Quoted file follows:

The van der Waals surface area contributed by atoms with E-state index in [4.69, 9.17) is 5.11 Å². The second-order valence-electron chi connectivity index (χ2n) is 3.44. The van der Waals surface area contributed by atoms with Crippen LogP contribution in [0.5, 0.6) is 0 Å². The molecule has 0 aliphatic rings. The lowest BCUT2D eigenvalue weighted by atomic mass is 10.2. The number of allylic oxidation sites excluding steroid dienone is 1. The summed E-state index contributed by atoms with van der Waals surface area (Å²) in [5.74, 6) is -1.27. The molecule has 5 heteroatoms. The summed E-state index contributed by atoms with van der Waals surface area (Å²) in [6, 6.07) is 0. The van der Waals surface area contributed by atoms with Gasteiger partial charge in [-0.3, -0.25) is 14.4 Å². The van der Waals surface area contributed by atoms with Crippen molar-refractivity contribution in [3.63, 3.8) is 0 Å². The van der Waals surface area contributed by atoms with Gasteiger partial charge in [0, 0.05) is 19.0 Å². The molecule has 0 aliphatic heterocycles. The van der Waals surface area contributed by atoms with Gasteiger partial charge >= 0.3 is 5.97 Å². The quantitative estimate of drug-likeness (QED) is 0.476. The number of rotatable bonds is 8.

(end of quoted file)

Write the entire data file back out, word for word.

The van der Waals surface area contributed by atoms with E-state index in [4.69, 9.17) is 5.11 Å². The second-order valence-electron chi connectivity index (χ2n) is 3.44. The van der Waals surface area contributed by atoms with Crippen LogP contribution in [0.5, 0.6) is 0 Å². The molecule has 0 aliphatic rings. The lowest BCUT2D eigenvalue weighted by atomic mass is 10.2. The number of allylic oxidation sites excluding steroid dienone is 1. The summed E-state index contributed by atoms with van der Waals surface area (Å²) in [5.74, 6) is -1.27. The molecule has 5 heteroatoms. The summed E-state index contributed by atoms with van der Waals surface area (Å²) in [6, 6.07) is 0. The van der Waals surface area contributed by atoms with Gasteiger partial charge in [-0.3, -0.25) is 14.4 Å². The van der Waals surface area contributed by atoms with Crippen molar-refractivity contribution in [3.63, 3.8) is 0 Å². The van der Waals surface area contributed by atoms with Gasteiger partial charge in [0, 0.05) is 19.0 Å². The molecule has 0 aliphatic heterocycles. The van der Waals surface area contributed by atoms with Gasteiger partial charge >= 0.3 is 5.97 Å². The quantitative estimate of drug-likeness (QED) is 0.476. The number of rotatable bonds is 8.